NYU Langone no longer accepting donations from the Sacklers, the family that owns OxyContin maker Purdue Pharma
The Met, Guggenheim and London's Tate museums have also distanced themselves.
Add New York University's medical center to the list of educational and cultural institutions that says it will no longer take money from the Sacklers, the family that owns OxyContin manufacturer Purdue Pharma.
Purdue Pharma faces thousands of lawsuits for its role in the opioid crisis, which the Centers for Disease Control says claims 130 American lives a day. Dozens of the cases also include the Sackler family members who served as executives and board members.
NYU Langone Health now says it is no longer taking money from the family -- and says it is "evaluating" whether its Sackler Institute of Graduate Biomedical Sciences will hold on to its name.
"We have not taken a donation from the Sackler family since 2010, and we will not be accepting new donations from the Sackler family or any Sackler-related entities," a spokeswoman for NYU Langone told ABC News in a statement.
"In light of the recent discoveries about the Sackler family and opioid crisis, we are continuing to evaluate the situation,” a spokeswoman said when asked about the name of the graduate institute, which was established in 1980 with a gift from the Sackler family.
The Sackler Trust is a major benefactor to the world's most vaunted cultural icons, like the Metropolitan Museum of Art in New York, some of which are now reviewing or refusing Sackler donations in light of the civil cases against Purdue Pharma.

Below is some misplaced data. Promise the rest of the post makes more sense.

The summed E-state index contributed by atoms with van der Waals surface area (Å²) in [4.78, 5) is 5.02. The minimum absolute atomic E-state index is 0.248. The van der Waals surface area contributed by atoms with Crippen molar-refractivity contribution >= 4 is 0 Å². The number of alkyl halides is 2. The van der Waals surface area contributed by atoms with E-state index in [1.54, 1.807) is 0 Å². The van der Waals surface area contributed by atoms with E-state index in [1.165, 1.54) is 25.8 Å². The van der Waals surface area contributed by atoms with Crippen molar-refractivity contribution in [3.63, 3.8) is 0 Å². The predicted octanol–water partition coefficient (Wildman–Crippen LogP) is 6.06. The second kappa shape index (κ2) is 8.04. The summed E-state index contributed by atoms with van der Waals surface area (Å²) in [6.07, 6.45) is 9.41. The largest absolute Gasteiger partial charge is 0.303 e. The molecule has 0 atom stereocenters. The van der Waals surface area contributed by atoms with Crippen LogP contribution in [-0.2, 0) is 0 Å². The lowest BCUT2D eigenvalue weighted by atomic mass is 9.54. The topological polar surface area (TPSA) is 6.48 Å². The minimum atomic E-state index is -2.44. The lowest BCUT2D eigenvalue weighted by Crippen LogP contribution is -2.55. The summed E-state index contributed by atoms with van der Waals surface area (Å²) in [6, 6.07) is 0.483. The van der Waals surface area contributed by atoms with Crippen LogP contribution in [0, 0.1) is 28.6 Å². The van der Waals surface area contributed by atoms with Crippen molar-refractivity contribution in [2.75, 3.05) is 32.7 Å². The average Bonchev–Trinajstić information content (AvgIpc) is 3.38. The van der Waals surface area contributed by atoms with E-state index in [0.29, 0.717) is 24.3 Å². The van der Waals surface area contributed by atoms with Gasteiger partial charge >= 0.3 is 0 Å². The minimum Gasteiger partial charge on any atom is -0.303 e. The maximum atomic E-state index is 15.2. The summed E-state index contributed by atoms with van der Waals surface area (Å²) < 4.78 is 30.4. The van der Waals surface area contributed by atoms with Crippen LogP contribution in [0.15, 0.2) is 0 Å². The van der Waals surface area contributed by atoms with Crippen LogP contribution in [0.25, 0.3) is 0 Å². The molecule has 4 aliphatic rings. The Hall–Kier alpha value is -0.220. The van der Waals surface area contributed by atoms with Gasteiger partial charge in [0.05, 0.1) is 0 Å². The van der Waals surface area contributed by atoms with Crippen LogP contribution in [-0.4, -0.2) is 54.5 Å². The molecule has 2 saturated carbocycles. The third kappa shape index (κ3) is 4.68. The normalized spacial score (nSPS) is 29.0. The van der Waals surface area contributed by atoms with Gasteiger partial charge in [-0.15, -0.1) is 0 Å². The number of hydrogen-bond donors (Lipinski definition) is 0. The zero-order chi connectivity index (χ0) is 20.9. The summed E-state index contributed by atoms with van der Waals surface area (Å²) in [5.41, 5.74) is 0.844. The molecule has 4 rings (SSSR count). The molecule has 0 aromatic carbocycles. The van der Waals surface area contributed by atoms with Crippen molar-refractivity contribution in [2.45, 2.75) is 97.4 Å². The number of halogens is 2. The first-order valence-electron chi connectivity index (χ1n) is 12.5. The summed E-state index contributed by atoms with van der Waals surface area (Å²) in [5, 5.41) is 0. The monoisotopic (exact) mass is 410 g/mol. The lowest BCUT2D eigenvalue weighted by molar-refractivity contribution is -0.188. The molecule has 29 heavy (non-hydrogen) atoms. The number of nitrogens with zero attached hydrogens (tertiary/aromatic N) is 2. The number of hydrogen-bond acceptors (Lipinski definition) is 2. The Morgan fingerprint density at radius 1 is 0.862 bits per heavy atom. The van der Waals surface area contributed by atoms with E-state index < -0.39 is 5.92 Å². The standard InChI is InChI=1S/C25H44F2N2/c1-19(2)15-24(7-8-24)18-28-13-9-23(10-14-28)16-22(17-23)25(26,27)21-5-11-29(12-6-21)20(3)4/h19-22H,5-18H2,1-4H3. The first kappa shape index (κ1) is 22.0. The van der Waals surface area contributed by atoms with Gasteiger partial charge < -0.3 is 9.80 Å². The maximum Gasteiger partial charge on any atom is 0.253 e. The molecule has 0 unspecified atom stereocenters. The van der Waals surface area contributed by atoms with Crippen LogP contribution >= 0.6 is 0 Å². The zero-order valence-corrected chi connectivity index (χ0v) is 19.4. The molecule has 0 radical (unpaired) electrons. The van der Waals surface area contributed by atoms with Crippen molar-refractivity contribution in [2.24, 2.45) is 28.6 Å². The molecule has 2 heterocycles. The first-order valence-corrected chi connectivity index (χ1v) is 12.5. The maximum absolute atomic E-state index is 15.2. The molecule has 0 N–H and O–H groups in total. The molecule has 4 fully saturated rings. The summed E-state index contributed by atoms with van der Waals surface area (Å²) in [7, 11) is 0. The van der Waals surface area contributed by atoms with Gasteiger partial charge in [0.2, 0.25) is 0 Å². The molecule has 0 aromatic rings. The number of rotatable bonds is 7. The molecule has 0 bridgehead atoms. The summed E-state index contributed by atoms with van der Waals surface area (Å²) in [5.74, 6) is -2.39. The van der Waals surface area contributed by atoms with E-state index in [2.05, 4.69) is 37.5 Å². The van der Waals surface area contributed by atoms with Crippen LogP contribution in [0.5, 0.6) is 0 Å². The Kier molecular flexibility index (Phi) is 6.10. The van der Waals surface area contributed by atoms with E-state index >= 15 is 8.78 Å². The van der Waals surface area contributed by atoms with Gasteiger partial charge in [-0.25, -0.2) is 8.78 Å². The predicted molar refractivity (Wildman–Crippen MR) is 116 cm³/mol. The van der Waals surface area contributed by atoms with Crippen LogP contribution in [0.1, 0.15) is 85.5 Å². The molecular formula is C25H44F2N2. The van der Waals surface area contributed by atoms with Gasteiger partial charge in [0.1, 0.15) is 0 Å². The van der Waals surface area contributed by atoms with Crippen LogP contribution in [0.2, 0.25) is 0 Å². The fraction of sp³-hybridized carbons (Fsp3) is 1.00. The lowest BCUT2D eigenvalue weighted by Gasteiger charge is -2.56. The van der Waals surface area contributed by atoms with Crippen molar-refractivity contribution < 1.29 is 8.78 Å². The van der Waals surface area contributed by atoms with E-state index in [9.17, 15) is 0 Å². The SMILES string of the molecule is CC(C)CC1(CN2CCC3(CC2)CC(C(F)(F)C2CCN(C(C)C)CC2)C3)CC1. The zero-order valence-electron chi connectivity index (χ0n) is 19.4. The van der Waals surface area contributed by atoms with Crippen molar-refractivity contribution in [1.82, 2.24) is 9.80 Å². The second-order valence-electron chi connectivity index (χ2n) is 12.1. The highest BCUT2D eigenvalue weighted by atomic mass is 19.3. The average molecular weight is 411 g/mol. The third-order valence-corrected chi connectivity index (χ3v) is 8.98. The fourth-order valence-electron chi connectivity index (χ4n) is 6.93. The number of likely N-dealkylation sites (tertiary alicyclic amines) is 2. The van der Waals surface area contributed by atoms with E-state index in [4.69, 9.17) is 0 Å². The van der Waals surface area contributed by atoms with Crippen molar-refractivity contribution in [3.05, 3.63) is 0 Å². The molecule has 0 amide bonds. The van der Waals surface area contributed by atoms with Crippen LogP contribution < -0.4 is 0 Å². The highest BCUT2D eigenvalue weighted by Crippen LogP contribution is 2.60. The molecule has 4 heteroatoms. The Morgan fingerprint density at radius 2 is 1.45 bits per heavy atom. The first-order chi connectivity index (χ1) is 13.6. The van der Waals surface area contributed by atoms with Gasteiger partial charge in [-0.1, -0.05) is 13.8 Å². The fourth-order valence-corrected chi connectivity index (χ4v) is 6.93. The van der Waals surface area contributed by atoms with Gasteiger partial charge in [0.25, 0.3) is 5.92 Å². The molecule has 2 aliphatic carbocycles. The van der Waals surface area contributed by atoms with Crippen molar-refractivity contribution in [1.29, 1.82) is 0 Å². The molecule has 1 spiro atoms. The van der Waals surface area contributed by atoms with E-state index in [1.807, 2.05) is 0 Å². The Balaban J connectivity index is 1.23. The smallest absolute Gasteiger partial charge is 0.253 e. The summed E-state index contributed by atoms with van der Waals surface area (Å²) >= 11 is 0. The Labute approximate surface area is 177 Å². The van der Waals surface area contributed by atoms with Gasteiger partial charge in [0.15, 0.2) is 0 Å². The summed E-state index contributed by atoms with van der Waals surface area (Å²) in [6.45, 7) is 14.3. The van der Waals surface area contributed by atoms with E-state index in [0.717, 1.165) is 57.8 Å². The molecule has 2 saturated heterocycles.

Earlier this year, the Sackler Trust and Britain’s National Portrait Gallery said they would not go forward with a $1.3 million pledge. In addition the Tate museums in London and New York's Solomon R. Guggenheim also said they would no longer accept donations from their Sackler benefactors.
In March, the family's philanthropic arm, the Sackler Trust, said it was suspending all donations as leading museums around the world turned down donations because of the family's association with the opioid epidemic.
The same month, Purdue Pharma settled its first significant lawsuit related to its aggressive marketing of OxyContin.
Representatives of the Mortimer and Raymond Sackler families did not comment for this story. Arthur Sackler died in 1987, and his heirs sold his share of the company to his brothers. The company presently known as Purdue Pharma was incorporated in 1991.
"My late husband, Arthur M. Sackler, was never involved in Purdue Pharma, a company owned by his brothers Mortimer and Raymond and their families," Arthur's widow, Jillian Sackler, told ABC News in a statement.
"He had nothing to do with OxyContin, which came onto the market nearly a decade after Arthur’s death in 1987. He never profited from it, nor is his estate named in any of the lawsuits. Not a penny of his philanthropy derived from the sale of OxyContin," she said. "Arthur would be horrified to see how this drug has been misused and would be working to find solutions."
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